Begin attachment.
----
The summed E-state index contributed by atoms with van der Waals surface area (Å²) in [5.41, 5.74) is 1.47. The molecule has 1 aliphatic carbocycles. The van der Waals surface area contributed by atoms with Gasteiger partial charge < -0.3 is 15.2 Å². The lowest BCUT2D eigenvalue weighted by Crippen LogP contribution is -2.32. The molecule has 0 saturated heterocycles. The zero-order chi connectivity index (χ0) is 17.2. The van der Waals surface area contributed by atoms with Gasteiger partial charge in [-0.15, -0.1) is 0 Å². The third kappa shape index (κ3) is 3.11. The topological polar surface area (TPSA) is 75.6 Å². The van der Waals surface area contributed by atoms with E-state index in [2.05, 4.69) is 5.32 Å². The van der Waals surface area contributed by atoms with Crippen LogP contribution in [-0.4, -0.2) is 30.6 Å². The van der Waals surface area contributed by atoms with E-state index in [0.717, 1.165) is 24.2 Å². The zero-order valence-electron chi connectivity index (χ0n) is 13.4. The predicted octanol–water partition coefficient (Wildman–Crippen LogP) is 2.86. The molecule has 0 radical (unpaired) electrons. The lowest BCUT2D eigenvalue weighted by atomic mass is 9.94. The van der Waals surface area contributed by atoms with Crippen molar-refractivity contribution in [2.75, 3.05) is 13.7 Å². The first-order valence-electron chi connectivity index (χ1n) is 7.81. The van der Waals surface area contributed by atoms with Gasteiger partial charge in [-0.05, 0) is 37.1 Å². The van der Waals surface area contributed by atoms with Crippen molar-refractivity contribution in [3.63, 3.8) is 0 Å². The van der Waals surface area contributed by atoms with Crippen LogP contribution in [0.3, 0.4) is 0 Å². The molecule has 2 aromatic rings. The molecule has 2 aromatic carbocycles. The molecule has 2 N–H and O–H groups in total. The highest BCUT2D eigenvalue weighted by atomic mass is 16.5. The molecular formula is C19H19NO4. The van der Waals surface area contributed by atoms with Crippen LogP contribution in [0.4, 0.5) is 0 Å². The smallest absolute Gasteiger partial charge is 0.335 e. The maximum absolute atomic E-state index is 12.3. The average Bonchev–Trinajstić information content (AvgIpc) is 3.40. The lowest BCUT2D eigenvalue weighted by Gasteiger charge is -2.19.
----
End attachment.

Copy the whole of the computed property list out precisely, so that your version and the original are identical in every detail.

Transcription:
The summed E-state index contributed by atoms with van der Waals surface area (Å²) in [5.41, 5.74) is 1.47. The molecule has 1 aliphatic carbocycles. The van der Waals surface area contributed by atoms with Gasteiger partial charge < -0.3 is 15.2 Å². The lowest BCUT2D eigenvalue weighted by Crippen LogP contribution is -2.32. The molecule has 0 saturated heterocycles. The zero-order chi connectivity index (χ0) is 17.2. The van der Waals surface area contributed by atoms with Gasteiger partial charge in [-0.15, -0.1) is 0 Å². The third kappa shape index (κ3) is 3.11. The topological polar surface area (TPSA) is 75.6 Å². The van der Waals surface area contributed by atoms with E-state index in [2.05, 4.69) is 5.32 Å². The van der Waals surface area contributed by atoms with Crippen LogP contribution in [-0.4, -0.2) is 30.6 Å². The van der Waals surface area contributed by atoms with E-state index in [0.717, 1.165) is 24.2 Å². The zero-order valence-electron chi connectivity index (χ0n) is 13.4. The predicted octanol–water partition coefficient (Wildman–Crippen LogP) is 2.86. The molecule has 0 radical (unpaired) electrons. The lowest BCUT2D eigenvalue weighted by atomic mass is 9.94. The van der Waals surface area contributed by atoms with Crippen molar-refractivity contribution in [2.75, 3.05) is 13.7 Å². The first-order valence-electron chi connectivity index (χ1n) is 7.81. The van der Waals surface area contributed by atoms with Gasteiger partial charge in [-0.05, 0) is 37.1 Å². The van der Waals surface area contributed by atoms with Crippen molar-refractivity contribution in [3.63, 3.8) is 0 Å². The van der Waals surface area contributed by atoms with Crippen LogP contribution in [0.3, 0.4) is 0 Å². The molecule has 2 aromatic rings. The molecule has 2 aromatic carbocycles. The molecule has 2 N–H and O–H groups in total. The highest BCUT2D eigenvalue weighted by atomic mass is 16.5. The molecular formula is C19H19NO4. The van der Waals surface area contributed by atoms with Crippen LogP contribution in [0.4, 0.5) is 0 Å². The smallest absolute Gasteiger partial charge is 0.335 e. The maximum absolute atomic E-state index is 12.3. The average Bonchev–Trinajstić information content (AvgIpc) is 3.40. The lowest BCUT2D eigenvalue weighted by Gasteiger charge is -2.19.